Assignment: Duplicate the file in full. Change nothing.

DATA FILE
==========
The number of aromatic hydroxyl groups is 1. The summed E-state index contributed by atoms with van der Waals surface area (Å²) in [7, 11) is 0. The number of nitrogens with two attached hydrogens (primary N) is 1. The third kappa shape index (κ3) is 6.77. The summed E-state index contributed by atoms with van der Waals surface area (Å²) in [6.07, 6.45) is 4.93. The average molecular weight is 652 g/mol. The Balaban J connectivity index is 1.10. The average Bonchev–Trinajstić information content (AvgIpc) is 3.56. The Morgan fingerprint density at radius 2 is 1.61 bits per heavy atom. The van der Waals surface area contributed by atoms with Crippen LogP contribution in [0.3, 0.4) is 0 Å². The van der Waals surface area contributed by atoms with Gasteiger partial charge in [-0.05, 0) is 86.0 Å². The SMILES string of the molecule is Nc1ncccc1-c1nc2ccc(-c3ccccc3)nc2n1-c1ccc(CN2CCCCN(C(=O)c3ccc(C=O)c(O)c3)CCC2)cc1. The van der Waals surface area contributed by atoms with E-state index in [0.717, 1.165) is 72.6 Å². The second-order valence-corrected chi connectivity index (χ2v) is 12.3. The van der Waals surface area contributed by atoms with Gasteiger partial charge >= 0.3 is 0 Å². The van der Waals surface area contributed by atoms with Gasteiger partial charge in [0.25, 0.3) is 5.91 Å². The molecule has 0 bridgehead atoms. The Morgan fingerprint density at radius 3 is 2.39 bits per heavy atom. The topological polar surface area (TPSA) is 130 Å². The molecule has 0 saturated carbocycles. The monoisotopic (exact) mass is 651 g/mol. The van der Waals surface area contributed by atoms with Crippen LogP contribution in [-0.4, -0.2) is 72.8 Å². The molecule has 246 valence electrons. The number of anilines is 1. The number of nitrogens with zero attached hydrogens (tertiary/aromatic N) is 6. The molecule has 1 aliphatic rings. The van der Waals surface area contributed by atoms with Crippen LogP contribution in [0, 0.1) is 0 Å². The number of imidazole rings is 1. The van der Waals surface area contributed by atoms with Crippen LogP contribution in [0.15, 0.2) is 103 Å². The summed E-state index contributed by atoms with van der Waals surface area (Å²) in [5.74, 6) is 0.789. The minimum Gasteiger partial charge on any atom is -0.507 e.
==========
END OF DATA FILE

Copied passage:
The number of aromatic hydroxyl groups is 1. The summed E-state index contributed by atoms with van der Waals surface area (Å²) in [7, 11) is 0. The number of nitrogens with two attached hydrogens (primary N) is 1. The third kappa shape index (κ3) is 6.77. The summed E-state index contributed by atoms with van der Waals surface area (Å²) in [6.07, 6.45) is 4.93. The average molecular weight is 652 g/mol. The Balaban J connectivity index is 1.10. The average Bonchev–Trinajstić information content (AvgIpc) is 3.56. The Morgan fingerprint density at radius 2 is 1.61 bits per heavy atom. The van der Waals surface area contributed by atoms with Crippen LogP contribution in [0.3, 0.4) is 0 Å². The van der Waals surface area contributed by atoms with Gasteiger partial charge in [-0.05, 0) is 86.0 Å². The SMILES string of the molecule is Nc1ncccc1-c1nc2ccc(-c3ccccc3)nc2n1-c1ccc(CN2CCCCN(C(=O)c3ccc(C=O)c(O)c3)CCC2)cc1. The van der Waals surface area contributed by atoms with E-state index in [0.717, 1.165) is 72.6 Å². The second-order valence-corrected chi connectivity index (χ2v) is 12.3. The van der Waals surface area contributed by atoms with Gasteiger partial charge >= 0.3 is 0 Å². The van der Waals surface area contributed by atoms with Gasteiger partial charge in [0.25, 0.3) is 5.91 Å². The molecule has 0 bridgehead atoms. The Morgan fingerprint density at radius 3 is 2.39 bits per heavy atom. The topological polar surface area (TPSA) is 130 Å². The molecule has 0 saturated carbocycles. The monoisotopic (exact) mass is 651 g/mol. The van der Waals surface area contributed by atoms with Crippen LogP contribution in [-0.4, -0.2) is 72.8 Å². The molecule has 246 valence electrons. The number of anilines is 1. The number of nitrogens with zero attached hydrogens (tertiary/aromatic N) is 6. The molecule has 1 aliphatic rings. The van der Waals surface area contributed by atoms with Crippen LogP contribution in [0, 0.1) is 0 Å². The number of imidazole rings is 1. The van der Waals surface area contributed by atoms with Crippen LogP contribution in [0.15, 0.2) is 103 Å². The summed E-state index contributed by atoms with van der Waals surface area (Å²) in [5.74, 6) is 0.789. The minimum Gasteiger partial charge on any atom is -0.507 e.